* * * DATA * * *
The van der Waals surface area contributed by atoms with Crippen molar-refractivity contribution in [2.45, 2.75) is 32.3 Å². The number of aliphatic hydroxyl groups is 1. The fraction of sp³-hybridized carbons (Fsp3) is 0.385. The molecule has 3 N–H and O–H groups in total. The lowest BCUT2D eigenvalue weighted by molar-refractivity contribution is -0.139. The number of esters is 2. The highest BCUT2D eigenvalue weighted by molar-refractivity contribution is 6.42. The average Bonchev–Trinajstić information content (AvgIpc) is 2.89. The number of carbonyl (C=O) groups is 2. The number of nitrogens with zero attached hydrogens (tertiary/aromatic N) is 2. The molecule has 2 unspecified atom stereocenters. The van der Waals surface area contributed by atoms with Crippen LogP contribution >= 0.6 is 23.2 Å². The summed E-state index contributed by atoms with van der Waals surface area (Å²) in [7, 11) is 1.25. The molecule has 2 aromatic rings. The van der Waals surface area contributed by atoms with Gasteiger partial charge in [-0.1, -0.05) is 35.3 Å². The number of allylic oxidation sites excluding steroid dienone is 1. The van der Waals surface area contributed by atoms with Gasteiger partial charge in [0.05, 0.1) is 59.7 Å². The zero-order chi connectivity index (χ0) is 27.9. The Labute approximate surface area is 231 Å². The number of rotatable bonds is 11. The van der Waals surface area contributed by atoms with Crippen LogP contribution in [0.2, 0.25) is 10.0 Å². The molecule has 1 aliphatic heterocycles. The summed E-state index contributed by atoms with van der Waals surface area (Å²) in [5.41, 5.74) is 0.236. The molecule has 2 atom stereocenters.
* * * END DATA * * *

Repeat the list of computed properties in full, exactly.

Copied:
The van der Waals surface area contributed by atoms with Crippen molar-refractivity contribution in [2.45, 2.75) is 32.3 Å². The number of aliphatic hydroxyl groups is 1. The fraction of sp³-hybridized carbons (Fsp3) is 0.385. The molecule has 3 N–H and O–H groups in total. The lowest BCUT2D eigenvalue weighted by molar-refractivity contribution is -0.139. The number of esters is 2. The highest BCUT2D eigenvalue weighted by molar-refractivity contribution is 6.42. The average Bonchev–Trinajstić information content (AvgIpc) is 2.89. The number of carbonyl (C=O) groups is 2. The number of nitrogens with zero attached hydrogens (tertiary/aromatic N) is 2. The molecule has 2 unspecified atom stereocenters. The van der Waals surface area contributed by atoms with Crippen LogP contribution >= 0.6 is 23.2 Å². The summed E-state index contributed by atoms with van der Waals surface area (Å²) in [7, 11) is 1.25. The molecule has 2 aromatic rings. The van der Waals surface area contributed by atoms with Gasteiger partial charge in [-0.1, -0.05) is 35.3 Å². The number of allylic oxidation sites excluding steroid dienone is 1. The van der Waals surface area contributed by atoms with Gasteiger partial charge in [0.05, 0.1) is 59.7 Å². The zero-order chi connectivity index (χ0) is 27.9. The Labute approximate surface area is 231 Å². The number of rotatable bonds is 11. The van der Waals surface area contributed by atoms with Crippen LogP contribution in [0.2, 0.25) is 10.0 Å². The molecule has 1 aliphatic heterocycles. The summed E-state index contributed by atoms with van der Waals surface area (Å²) in [5.41, 5.74) is 0.236. The molecule has 2 atom stereocenters.